A method to your design madness…
“What does your artboard look like?”
That’s a question I asked an up-and-coming designer in one of our recent graphic design portfolio reviews. I wanted him to show his raw work to better understand his creative process.
Your initial design ideas should look like chaos. Okay, maybe not chaos. But it should be messy. It should be filled with ideas. It should be multiple artboards. And it doesn’t need to be organized or logical or pretty. At least, not at first.
Some designers (and creators, in general) get tripped up, frustrated, and stuck when creating ideas because they are thinking too hard. They are trying to be perfect. They expect to lovingly lock eyes with the computer screen, crack their knuckles, and create an exceptional, buttoned-up masterpiece on their first try.
️ Newsflash: That’s not how design works.
️When the perfect design doesn’t happen, you might tinker with the same idea: moving this pixel, nudging that one, deleting an element, and altering the font of a line of text so many times that it all starts to look the same.
This is exactly how you enter the Black Hole of Design Un-Productivity
[insert Twilight Zone music here].
Instead of getting stuck, try this Copy and Paste method to iterate quickly and compare concepts (watch the short video to see what I mean).
Your first concept usually isn’t going to best one. Not to say that it can’t be, but great ideas typically come from exploration. Exploration involves experimentation with different colors, shapes, fonts, layouts, positioning, angles, styles, and images. Exploration requires multiple versions of your idea. By multiple, I don’t mean three. I mean a lot (like at least 20).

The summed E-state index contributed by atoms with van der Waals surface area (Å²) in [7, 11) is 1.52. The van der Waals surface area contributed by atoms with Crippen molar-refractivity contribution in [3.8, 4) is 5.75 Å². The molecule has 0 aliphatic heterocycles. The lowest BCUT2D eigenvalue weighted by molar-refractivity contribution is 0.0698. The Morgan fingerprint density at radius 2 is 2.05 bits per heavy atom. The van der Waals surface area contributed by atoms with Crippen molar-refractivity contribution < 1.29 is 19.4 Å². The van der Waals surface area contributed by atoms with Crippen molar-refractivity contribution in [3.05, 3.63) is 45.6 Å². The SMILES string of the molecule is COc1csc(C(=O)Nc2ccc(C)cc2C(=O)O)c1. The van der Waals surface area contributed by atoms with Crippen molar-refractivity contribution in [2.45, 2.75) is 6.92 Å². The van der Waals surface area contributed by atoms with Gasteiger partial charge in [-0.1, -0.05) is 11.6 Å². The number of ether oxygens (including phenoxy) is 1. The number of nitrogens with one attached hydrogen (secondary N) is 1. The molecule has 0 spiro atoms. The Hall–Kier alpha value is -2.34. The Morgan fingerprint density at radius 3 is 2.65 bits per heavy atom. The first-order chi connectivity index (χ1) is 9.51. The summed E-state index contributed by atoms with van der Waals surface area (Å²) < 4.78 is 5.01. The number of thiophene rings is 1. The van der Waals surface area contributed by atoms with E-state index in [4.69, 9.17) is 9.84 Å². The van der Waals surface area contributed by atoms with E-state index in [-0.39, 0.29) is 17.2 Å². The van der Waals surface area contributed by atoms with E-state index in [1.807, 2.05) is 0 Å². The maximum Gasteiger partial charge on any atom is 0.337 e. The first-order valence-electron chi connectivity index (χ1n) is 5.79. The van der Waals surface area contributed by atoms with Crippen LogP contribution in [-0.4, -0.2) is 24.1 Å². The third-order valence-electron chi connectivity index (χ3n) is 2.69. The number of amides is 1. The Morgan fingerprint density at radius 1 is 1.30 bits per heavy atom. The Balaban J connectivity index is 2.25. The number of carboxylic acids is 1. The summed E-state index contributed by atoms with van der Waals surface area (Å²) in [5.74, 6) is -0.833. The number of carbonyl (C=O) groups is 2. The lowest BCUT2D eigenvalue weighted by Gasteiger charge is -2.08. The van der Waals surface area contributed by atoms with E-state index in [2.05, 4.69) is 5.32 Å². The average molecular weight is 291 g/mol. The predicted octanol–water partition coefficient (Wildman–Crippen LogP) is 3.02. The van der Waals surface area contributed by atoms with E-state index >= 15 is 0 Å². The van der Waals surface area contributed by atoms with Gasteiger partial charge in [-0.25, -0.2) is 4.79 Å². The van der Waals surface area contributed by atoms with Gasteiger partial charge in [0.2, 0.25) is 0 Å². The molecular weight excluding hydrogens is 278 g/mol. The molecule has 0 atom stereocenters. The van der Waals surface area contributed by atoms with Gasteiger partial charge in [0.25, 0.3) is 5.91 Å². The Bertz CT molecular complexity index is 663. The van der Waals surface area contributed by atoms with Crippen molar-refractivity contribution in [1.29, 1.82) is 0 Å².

Now you might be saying, “That’s too much! I don’t have time!”
Yes, in many cases, you have time. If you want to go from okay to good, from good to great, and from great to phenomenal — you will make time. And you will get faster and stronger. But you have to put the work in.
Think of your practice work and design exploration as the backstage commotion of a play. There’s a lot going on back there, but once you emerge from behind the curtain and onto the stage, your performance for the audience is polished and professional. All of your iterations are for you; only a few make the cut for the requestor (the client, a teacher, your boss, etc.) to review.
Try the Copy and Paste method if it isn’t already a part of your creative process and let me know what you think!
Still feeling stuck in your creative process? Check out my article on how to get unstuck.